Instrumentalist theory for the sake of coherence: Norwegian students’ views on campus lectures in social studies teacher education


  • Ådne Meling Volda University College


Teacher education, Social studies, Instrumentalism


Norwegian five-year integrated social studies teacher education programmes include comprehensive training in disciplines such as geography, history, sociology and political science. In this article, we report on a study of students’ views on the specific subject of social studies in the teacher education programmes. We conducted focus group interviews with students and asked for their reflections on their preferences for the theoretical campus training in social studies. In our case study comprising 23 student teachers in their third year of training, most of the participants thought their campus training should focus less on core subjects such as geography, history, sociology and political science and more on instrumental skills such as lesson planning in social studies. Many of the participants held the view that the social studies competence they brought with them from secondary school should be considered sufficient and that further training in social studies during campus lectures should be considered redundant. Moreover, some participants suggested that acquiring knowledge in geography, history, sociology and political science, which are the core subjects of social studies, should be the responsibility of the students themselves rather than of the teacher training programme.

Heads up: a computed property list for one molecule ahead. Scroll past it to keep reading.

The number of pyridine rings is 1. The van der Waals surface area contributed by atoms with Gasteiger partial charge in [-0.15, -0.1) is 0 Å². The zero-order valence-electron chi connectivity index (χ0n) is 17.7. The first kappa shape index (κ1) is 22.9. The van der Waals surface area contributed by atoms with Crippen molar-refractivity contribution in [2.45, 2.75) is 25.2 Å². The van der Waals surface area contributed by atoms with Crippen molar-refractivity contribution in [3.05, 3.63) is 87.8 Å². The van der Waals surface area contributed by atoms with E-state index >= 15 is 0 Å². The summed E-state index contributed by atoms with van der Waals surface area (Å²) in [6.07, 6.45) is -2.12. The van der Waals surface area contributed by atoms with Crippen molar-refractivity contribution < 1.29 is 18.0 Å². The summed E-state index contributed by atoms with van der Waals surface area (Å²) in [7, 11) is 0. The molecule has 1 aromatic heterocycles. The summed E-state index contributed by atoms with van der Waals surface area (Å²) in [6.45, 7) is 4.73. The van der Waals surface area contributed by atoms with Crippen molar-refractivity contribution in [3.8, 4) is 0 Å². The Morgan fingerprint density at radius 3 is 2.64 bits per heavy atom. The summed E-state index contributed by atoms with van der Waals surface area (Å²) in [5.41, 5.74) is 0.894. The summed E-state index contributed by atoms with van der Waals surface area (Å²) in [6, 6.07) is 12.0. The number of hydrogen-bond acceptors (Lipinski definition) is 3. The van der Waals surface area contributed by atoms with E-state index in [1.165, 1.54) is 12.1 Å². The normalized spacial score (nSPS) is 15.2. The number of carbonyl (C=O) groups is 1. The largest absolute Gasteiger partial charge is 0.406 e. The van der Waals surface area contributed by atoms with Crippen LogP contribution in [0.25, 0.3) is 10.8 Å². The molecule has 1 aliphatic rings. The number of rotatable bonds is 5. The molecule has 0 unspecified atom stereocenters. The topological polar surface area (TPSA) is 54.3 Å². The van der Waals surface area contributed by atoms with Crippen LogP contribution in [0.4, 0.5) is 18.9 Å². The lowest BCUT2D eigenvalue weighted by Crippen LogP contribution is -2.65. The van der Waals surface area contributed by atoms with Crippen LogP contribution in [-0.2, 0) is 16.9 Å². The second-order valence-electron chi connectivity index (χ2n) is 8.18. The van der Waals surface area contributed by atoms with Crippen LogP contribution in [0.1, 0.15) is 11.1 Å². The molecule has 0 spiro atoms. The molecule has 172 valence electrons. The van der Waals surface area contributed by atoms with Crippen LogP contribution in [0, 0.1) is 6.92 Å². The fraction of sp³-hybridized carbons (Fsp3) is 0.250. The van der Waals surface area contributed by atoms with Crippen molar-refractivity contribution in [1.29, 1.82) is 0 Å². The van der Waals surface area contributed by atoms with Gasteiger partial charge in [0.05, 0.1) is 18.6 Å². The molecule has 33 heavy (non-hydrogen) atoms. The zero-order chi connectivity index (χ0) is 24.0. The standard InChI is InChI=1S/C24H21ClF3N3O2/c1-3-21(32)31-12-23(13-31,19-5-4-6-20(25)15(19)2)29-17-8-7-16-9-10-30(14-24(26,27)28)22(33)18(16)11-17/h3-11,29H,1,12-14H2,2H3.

Ådne Meling, Volda University College

Ådne Meling is associate professor of sociology at the Department of Planning, Administration and Social Science, Volda University College, Norway. He has mainly published research within the fields of culture and education.